Blow out, you bugles, over the rich Dead!
There’s none of these so lonely and poor of old,
But, dying, has made us rarer gifts than gold.
These laid the world away; poured out the red
Sweet wine of youth; gave up the years to be
Of work and joy, and that unhoped serene,
That men call age; and those who would have been,
Their sons, they gave, their immortality.
Blow, bugles, blow! They brought us, for our dearth,
Holiness, lacked so long, and Love, and Pain.
Honour has come back, as a king, to earth,
And paid his subjects with a royal wage;
And Nobleness walks in our ways again;
And we have come into our heritage.
This sonnet is a tribute to those British soldiers who died serving their country in the First World War. Brooke declares that the dead men have made the deepest sacrifice possible; but in return they have ennobled themselves and brought honour back to Britain.
STRUCTURE: A sonnet. This is a Plutarchan sonnet: note the ABBA CDDC pattern in the octet. Also note the difference in the sextet to Peace (p.162).
‘The Dead’: this poem expresses a sense of deep reverence for the sacrifice of those who have died in the war.
“Blow out, you bugles”: a bugle is a simple trumpet used in military funerals— in the British Empire, ‘The Last Post’ was played over the bodies of the dead. Note the assonance, here, that runs throughout the poem– perhaps here reminiscent of the bugles themselves.
“rich Dead!”: the highly valued dead are repeatedly referred to through metaphors of earned wealth. The opening line is a passionate call to memorialize the dead soldiers.
“None of these so lonely and poor… made us rarer gifts than gold”: Even the poorest man has, by dying for his country, given a gift more precious than gold. This paradox continues the metaphorical equation of death at war to the passing on of wealth— freely given to the people of Britain (note Brooke writes of “us”; he speaks for the nation). The line also recalls Shakespeare’s Henry V: “For he to-day that sheds his blood with me / Shall be my brother; be he ne’er so vile, / This day shall gentle his condition” (Act IV, scene iii). The sacrifice of death gives nobility to the poorest.
“These laid the world away”: the world is willingly laid aside.
“poured out the red / Sweet wine of youth”: in death, youth is used up, like wine decanted from a glass.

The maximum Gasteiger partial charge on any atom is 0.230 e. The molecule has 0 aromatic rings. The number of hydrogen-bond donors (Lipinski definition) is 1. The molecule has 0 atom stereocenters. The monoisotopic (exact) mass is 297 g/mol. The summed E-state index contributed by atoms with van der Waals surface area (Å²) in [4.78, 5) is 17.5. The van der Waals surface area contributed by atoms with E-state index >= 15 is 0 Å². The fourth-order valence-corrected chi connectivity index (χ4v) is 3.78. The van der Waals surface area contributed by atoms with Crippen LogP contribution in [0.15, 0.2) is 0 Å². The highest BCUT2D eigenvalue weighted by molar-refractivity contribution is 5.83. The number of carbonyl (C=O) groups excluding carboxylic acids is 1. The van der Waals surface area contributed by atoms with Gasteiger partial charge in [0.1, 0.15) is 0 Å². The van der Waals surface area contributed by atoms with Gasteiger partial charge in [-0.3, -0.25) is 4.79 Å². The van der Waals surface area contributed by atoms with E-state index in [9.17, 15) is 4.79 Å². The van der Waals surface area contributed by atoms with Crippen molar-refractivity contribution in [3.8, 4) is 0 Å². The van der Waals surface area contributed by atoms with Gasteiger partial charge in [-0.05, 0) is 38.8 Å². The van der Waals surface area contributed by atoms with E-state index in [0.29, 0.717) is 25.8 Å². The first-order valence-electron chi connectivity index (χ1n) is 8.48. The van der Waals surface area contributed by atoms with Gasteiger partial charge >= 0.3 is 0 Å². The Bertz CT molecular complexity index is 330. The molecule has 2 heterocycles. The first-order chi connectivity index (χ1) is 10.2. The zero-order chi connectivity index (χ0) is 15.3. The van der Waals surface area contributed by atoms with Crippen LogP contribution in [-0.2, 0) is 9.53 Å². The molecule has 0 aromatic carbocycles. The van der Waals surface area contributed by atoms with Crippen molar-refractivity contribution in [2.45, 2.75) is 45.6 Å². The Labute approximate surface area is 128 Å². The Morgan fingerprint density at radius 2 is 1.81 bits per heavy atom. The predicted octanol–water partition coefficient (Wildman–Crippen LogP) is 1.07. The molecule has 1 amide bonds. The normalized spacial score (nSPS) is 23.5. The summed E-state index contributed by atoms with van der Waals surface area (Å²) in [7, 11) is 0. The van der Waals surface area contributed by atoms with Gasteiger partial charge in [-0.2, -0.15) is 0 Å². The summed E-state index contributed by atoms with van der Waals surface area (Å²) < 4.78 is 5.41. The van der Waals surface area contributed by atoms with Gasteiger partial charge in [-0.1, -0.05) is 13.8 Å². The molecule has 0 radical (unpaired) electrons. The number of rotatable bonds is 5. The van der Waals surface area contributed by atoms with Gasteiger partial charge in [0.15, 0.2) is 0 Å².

“gave up the years to be…”: the dead men’s sacrifice is vividly drawn out by Brooke as he speculatively imagines their years of “work and joy” lost; as is their “serene” time, or peaceful time, of old age. He even conjectures that the men have given up their “immortality” by not having “sons”, whom also “they gave”.
“Blow, bugles, blow!”: the repetition at the beginning of the sextet emphasises the message of remembrance that the poem insists upon.
“They brought us…Holiness…Love and Pain…”: Brooke again insists that, to a place of “dearth”— ‘lack’ or famine— the soldiers bring back the personified characters of Holiness, Love and Pain. The soldiers in fact redeem the fallen world, like Christ.
“Honour has come back, as king, to earth”: the personification continues, here with Christ-like connotations: also a suggestion of the medieval myth of ‘the return of the king’— which brings restoration and new life to the land.
“…paid his subjects with a royal wage”: the metaphor of wealth given or paid to others continues. The soldier’s personal sacrifice and ‘gift’ has now become a greater gift to a nation, personified in the figure of the king, Honour, ruling over the land.
“Nobleness walks in our ways again”: The sextet, with its evocation of knightly chivalry, develops the Shakespearian notion of new-found nobility and a ‘gentled condition’ ruling over the land, after the willing sacrifice of men’s lives. If the Octet is concerned with the soldier’s loss, the sextet is concerned with what others have gained by their death.
“we have come into our heritage”: the people of Britain have inherited a different and ennobled country, full of virtue— thanks to the soldier’s sacrifice. This closing image collapses together the two metaphorical strands in the poem— of wealth and nobility— in the suggestion of children receiving their inheritance or land from their dead father.
[ANTHOLOGY NOTE: This second of Brooke’s sonnets is his attempt at an exceedingly common type of war poem— the memorial poem, or poem of remembrance. It can be compared to Brooke’s other great poem of remembrance, ‘The Soldier’ (p.163); also, to the sentiments expressed in other poems like McRae’s ‘In Flanders Fields’ (p.165), Thomas’ ‘In Memoriam’ (p.179) and Owen’s ‘Anthem for Doomed Youth’ (p.188).]